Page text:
• Types of partneringVisibility• Internal• External• StealthControl• Junior/Senior• 50/50• Consortium• SubsidiaryFormality• Discreet, Non-collusive• Handshake/Verbal• Informal Agreement/MOU/MOI• Formal Contract• SLAs, Addenda, multi-unitEngagement• Collaborative, frequentstatus communications• Dedicated Liaison• Multi-level ownership• Cross-functionaldependencies• Dedicatedfunding/resources• Shared data, resources• Shared customer statusStrategy• Resources• Technology• Customer base• Industry leverage• Logistics/ProcessStage• Brainstorming, startup,NPD• Mature product• Declining value product –revitalization/termination1. Figure 2.4 Business Alliances Guide: The Competitive Weapon. Robert Porter LynchProduct Managerstypically operate here, butsometimes extend to JVs,M&A, and new businessunits.10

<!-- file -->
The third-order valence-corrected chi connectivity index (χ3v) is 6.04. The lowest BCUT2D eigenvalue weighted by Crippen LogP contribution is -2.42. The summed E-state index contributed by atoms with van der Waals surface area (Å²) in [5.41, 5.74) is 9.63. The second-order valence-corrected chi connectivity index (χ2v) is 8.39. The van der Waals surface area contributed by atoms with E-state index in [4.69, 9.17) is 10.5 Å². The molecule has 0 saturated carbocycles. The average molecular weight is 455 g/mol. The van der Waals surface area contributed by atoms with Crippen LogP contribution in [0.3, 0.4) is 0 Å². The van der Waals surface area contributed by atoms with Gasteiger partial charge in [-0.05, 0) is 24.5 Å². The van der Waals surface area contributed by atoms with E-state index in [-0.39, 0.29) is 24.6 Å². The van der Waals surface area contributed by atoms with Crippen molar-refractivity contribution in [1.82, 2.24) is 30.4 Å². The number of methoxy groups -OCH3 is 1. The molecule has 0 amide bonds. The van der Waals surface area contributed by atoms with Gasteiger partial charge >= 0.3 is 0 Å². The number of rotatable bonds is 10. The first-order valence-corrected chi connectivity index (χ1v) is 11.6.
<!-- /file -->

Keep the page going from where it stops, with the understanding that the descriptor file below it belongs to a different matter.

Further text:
• Product Growth-Build, Buy, or PartnerBuild Buy Partner+ Product Design & Control+ IP+ Higher Margins(depending on product)+ Cutting Edge Tech+ Time to Market+ IP+ Stable platform+ Negotiable arrangement+ Time to Market+ Low Switching Costs+ Stable Platform+ Development Costs+ Negotiable arrangement- Time to Market- Development Costs- Market Forecasting Risks- Unstable platform- Acquisition Costs- Integration Costs- Legacy Platform Risks- Sunk Costs- Product Control- Integration Costs- Typically Lower Margins- Typically Shared Revenue- IP- Non-competeNote: In certain cases, not all these criteria apply. For instance, partnering may not necessarily result in shared revenue if thecontractual arrangement is designed appropriately.Partnering provides a unique path that is often overlooked for most product initiatives.Despite control issues, the rewards, higher capacity for your resources and time to marketmakes up for this and can usually be managed.11